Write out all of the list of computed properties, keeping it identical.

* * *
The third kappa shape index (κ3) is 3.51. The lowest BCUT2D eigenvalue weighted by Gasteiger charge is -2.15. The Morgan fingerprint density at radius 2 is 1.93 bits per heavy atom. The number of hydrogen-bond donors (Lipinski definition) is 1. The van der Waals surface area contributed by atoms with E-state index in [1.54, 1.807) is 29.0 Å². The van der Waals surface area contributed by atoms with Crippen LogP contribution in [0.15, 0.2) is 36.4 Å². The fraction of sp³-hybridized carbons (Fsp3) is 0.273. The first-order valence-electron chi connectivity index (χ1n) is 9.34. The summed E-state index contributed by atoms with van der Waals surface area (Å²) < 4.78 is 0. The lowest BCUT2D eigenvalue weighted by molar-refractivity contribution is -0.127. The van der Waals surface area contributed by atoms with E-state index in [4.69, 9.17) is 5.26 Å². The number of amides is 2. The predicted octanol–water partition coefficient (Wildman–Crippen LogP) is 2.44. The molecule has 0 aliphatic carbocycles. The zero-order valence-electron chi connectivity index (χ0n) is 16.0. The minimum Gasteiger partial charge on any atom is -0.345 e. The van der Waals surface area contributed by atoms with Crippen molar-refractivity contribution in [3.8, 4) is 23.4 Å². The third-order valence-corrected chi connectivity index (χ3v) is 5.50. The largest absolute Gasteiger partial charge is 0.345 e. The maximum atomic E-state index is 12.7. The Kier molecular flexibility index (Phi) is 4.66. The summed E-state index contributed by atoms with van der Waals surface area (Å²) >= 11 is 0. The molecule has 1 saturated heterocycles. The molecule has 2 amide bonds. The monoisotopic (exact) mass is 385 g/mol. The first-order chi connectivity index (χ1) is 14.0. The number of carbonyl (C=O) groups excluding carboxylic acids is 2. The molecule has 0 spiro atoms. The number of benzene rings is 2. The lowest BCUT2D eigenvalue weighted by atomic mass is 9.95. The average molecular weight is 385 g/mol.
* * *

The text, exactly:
The third kappa shape index (κ3) is 3.51. The lowest BCUT2D eigenvalue weighted by Gasteiger charge is -2.15. The Morgan fingerprint density at radius 2 is 1.93 bits per heavy atom. The number of hydrogen-bond donors (Lipinski definition) is 1. The van der Waals surface area contributed by atoms with E-state index in [1.54, 1.807) is 29.0 Å². The van der Waals surface area contributed by atoms with Crippen LogP contribution in [0.15, 0.2) is 36.4 Å². The fraction of sp³-hybridized carbons (Fsp3) is 0.273. The first-order valence-electron chi connectivity index (χ1n) is 9.34. The summed E-state index contributed by atoms with van der Waals surface area (Å²) < 4.78 is 0. The lowest BCUT2D eigenvalue weighted by molar-refractivity contribution is -0.127. The van der Waals surface area contributed by atoms with E-state index in [4.69, 9.17) is 5.26 Å². The number of amides is 2. The predicted octanol–water partition coefficient (Wildman–Crippen LogP) is 2.44. The molecule has 0 aliphatic carbocycles. The zero-order valence-electron chi connectivity index (χ0n) is 16.0. The minimum Gasteiger partial charge on any atom is -0.345 e. The van der Waals surface area contributed by atoms with Crippen molar-refractivity contribution in [3.8, 4) is 23.4 Å². The third-order valence-corrected chi connectivity index (χ3v) is 5.50. The largest absolute Gasteiger partial charge is 0.345 e. The maximum atomic E-state index is 12.7. The Kier molecular flexibility index (Phi) is 4.66. The summed E-state index contributed by atoms with van der Waals surface area (Å²) >= 11 is 0. The molecule has 1 saturated heterocycles. The molecule has 2 amide bonds. The monoisotopic (exact) mass is 385 g/mol. The first-order chi connectivity index (χ1) is 14.0. The number of carbonyl (C=O) groups excluding carboxylic acids is 2. The molecule has 0 spiro atoms. The number of benzene rings is 2. The lowest BCUT2D eigenvalue weighted by atomic mass is 9.95. The average molecular weight is 385 g/mol.